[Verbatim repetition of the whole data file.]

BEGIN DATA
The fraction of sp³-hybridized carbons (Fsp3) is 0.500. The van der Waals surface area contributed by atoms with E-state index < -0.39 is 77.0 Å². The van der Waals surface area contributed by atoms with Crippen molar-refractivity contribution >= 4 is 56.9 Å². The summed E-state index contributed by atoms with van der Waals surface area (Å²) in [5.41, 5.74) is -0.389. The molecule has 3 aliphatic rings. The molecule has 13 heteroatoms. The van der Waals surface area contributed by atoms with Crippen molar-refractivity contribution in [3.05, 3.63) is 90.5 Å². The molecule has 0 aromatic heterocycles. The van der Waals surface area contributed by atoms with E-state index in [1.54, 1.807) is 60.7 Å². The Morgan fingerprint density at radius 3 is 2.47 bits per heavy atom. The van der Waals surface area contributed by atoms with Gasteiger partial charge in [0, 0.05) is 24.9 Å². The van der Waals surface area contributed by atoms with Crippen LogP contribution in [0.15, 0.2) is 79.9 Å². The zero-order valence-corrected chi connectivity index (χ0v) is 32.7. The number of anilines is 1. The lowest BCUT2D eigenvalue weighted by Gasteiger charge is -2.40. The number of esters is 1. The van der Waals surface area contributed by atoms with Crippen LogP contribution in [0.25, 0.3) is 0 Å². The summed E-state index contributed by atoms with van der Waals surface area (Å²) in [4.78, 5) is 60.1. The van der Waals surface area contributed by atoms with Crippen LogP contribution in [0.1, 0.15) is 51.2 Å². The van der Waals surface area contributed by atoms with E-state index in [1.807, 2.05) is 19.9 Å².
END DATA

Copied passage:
The fraction of sp³-hybridized carbons (Fsp3) is 0.500. The van der Waals surface area contributed by atoms with E-state index < -0.39 is 77.0 Å². The van der Waals surface area contributed by atoms with Crippen molar-refractivity contribution >= 4 is 56.9 Å². The summed E-state index contributed by atoms with van der Waals surface area (Å²) in [5.41, 5.74) is -0.389. The molecule has 3 aliphatic rings. The molecule has 13 heteroatoms. The van der Waals surface area contributed by atoms with Crippen molar-refractivity contribution in [3.05, 3.63) is 90.5 Å². The molecule has 0 aromatic heterocycles. The van der Waals surface area contributed by atoms with E-state index in [1.54, 1.807) is 60.7 Å². The Morgan fingerprint density at radius 3 is 2.47 bits per heavy atom. The van der Waals surface area contributed by atoms with Gasteiger partial charge in [0, 0.05) is 24.9 Å². The van der Waals surface area contributed by atoms with Crippen LogP contribution in [0.15, 0.2) is 79.9 Å². The zero-order valence-corrected chi connectivity index (χ0v) is 32.7. The number of anilines is 1. The lowest BCUT2D eigenvalue weighted by Gasteiger charge is -2.40. The number of esters is 1. The van der Waals surface area contributed by atoms with Crippen LogP contribution in [0.25, 0.3) is 0 Å². The summed E-state index contributed by atoms with van der Waals surface area (Å²) in [4.78, 5) is 60.1. The van der Waals surface area contributed by atoms with Crippen LogP contribution in [0.1, 0.15) is 51.2 Å². The van der Waals surface area contributed by atoms with E-state index in [1.807, 2.05) is 19.9 Å².